Part of the same excellent guidebook series that gave us The Out Traveler Hawaii, the Out Traveler New York City, by the prolific writer and Manhattan resident Dan Allen, also provides a savvy, enthusiastic, and extremely well-researched guide to GLBT New York City.
We're talking about one of the larger cities in the world, so if you're planning a fairly intensive trip and really want the lowdown on every nook of the city, you'll probably want to supplement your guidebook buying with an additional title (I like the Time Out New York guide for practical info, and DK's Eyewitness Travel New York City for great photos and cultural details. In terms of getting to know the city's gay vibe, Out Traveler New York City is indispensable, and also a highly enjoyable read.
The book is well-organized and easy to follow, opening with two good overview chapters outlining critical details on the city, followed by a chapter that details Allen's best picks for New York City on a wide range of topics, from multicultural gay clubs to places to watch movies.
The rest of the book is organized by neighborhood, from Lower Manhattan through the East Village and Chelsea, up to Midtown and Upper Manhattan, and then finishing off with a nice compendium of things to see and do in the Brooklyn (which has the most for gay visitors to see of any Outer Borough), Queens, The Bronx, and Staten Island (yup, there's a nascent gay scene there, too).
Each geographic chapter contains a concise overview of the neighborhood's layout and distinct features, a map with bullet points (the maps in these Out Traveler guides leave a bit to be desired in terms of scale and aesthetics, but they're fine for getting your bearings), activities (i.e., museums, cool streets to stroll, etc.), lodging, dining, shopping, and nightlife. Most reviews of shops and bars are a sentence or two, and the dining and especially lodging entries are a bit longer and more detailed. The important consideration here is that Allen has researched this material carefully and judiciously, and his recommendations are personable, smartly written, and fun (often filled with extra trivia on the city, such as pointing out that Magnolia Bakery has been lauded in Sex and the City and The Devil Wears Prada).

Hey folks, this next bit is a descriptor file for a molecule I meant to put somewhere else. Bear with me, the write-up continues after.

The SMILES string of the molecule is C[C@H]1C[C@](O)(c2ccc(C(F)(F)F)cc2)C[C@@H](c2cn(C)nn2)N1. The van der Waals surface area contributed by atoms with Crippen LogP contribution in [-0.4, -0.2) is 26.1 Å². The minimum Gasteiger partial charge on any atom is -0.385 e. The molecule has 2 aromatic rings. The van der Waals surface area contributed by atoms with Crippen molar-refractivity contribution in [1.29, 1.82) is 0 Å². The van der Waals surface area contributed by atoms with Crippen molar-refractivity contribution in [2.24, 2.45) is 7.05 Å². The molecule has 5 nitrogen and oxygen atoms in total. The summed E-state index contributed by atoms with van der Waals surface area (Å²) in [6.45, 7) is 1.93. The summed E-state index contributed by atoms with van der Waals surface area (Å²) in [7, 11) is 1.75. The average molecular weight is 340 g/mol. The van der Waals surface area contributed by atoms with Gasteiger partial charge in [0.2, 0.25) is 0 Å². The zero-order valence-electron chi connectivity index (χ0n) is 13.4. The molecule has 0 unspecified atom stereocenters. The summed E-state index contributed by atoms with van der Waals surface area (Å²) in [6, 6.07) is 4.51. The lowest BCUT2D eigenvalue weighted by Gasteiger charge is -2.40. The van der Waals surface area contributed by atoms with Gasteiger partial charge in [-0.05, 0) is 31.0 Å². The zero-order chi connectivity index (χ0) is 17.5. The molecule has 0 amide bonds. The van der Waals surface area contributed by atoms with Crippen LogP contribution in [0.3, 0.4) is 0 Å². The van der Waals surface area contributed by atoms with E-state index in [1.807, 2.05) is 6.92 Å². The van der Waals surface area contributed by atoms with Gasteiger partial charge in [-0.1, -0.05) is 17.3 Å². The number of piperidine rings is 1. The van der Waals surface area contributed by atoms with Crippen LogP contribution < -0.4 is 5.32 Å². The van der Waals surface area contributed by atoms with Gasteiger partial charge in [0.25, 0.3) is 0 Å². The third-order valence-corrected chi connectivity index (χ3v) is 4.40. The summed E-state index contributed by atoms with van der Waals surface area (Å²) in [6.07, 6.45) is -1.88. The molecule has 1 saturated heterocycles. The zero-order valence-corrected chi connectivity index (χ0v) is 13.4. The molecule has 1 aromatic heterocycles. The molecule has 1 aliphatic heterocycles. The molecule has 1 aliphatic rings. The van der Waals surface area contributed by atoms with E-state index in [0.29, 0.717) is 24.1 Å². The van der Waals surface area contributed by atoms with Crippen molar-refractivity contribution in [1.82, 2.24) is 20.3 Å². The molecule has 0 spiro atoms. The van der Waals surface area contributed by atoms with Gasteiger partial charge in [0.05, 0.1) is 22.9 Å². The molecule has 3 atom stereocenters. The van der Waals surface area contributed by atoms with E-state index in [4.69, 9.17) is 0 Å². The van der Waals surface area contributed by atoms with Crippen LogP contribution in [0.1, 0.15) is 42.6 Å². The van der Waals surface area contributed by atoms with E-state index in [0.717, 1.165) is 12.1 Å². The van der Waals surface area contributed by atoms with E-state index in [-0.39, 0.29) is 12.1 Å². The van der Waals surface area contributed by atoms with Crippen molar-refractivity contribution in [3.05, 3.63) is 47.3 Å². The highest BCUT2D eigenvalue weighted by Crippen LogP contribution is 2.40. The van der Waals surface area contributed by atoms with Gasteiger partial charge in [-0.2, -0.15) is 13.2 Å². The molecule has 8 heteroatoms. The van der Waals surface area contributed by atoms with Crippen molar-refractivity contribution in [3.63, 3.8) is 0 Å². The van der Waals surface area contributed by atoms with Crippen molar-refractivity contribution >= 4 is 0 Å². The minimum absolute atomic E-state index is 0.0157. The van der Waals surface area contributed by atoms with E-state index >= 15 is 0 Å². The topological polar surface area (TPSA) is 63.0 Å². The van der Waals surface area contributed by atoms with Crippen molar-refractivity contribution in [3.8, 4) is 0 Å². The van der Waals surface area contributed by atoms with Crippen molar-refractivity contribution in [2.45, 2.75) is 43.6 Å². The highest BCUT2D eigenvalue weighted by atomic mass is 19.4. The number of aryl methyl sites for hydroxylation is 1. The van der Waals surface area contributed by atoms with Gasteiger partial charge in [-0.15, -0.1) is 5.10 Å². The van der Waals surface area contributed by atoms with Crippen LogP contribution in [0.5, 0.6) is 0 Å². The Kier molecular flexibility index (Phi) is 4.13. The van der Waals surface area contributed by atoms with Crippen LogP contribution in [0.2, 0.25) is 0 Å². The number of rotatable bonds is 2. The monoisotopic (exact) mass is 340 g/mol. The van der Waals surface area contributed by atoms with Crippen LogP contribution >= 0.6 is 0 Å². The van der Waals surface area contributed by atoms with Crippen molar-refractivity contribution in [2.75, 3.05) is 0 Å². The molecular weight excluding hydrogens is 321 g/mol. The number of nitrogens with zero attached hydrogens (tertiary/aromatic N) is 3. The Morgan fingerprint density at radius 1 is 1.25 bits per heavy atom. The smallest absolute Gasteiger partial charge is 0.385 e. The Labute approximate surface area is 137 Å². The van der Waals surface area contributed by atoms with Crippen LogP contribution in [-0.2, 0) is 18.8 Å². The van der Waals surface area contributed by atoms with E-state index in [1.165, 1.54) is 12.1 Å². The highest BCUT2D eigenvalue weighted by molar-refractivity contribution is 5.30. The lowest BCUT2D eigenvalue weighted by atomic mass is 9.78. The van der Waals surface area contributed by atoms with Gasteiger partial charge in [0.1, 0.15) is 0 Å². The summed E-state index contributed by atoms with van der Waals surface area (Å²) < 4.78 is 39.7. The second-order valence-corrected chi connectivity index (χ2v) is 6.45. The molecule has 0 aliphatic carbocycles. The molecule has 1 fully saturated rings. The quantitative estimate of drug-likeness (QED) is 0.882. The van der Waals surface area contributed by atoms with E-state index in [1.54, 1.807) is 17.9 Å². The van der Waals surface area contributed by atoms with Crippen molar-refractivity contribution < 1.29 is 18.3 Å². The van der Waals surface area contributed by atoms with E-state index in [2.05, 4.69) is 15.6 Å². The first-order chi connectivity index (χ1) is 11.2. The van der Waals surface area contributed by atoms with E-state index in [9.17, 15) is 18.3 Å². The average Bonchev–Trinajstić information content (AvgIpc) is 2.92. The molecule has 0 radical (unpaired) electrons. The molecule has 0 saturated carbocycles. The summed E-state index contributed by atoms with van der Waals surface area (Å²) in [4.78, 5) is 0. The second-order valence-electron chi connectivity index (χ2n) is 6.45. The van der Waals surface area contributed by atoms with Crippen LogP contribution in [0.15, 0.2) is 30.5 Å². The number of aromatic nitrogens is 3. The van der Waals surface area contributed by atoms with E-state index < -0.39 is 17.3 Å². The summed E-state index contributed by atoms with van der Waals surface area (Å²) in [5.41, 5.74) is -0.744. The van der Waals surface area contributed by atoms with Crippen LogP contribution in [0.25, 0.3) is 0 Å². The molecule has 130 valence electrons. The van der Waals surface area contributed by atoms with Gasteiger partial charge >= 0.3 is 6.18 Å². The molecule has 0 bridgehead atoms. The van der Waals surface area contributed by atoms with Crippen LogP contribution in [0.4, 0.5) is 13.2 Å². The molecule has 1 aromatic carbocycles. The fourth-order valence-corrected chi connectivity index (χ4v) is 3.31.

Apart from containing the usual 411 on getting around the city and figuring out what to see and do, Allen includes plenty of tips as well as side notes on the city's history and more GLBT-relevant facts, all in an engaging, conversational voice. In his "Dos and Don'ts For the NYC Visitor", he sagely warns against overstaying one's visit in friends' apartments (because they're invariably tiny) and standing in the middle of sidewalks reading maps and guidebooks, and he encourages visitors to ride the subway and "be prepared to step in dog poop" (one of those New York inevitabilities).
Other sidebars provide lists of useful websites, a profile of iconic gay painter Paul Cadmus, a round-up of movies that offer a gay take on the city (including one of my favorite all-time movies, Short Bus, "Great (And Not So Great) Moments in Gay NYC Theater History," a time line of Greenwich Village (and other cool neighborhoods) history, and numerous other profiles of local gay celebs of note, from Jerome Robbins to Montgomery Clift to Langston Hughes. This book is a genuine encyclopedia of GLBT history in New York City - worth a read for that alone, even if you're not necessarily planning a trip any time soon.
The guidebook series is produced by the Out Traveler. Also consider checking the Out Traveler Atlanta came out - it's authored by knowledgeable Atlanta scribes Jordan McAuley and Matt Burkhalter.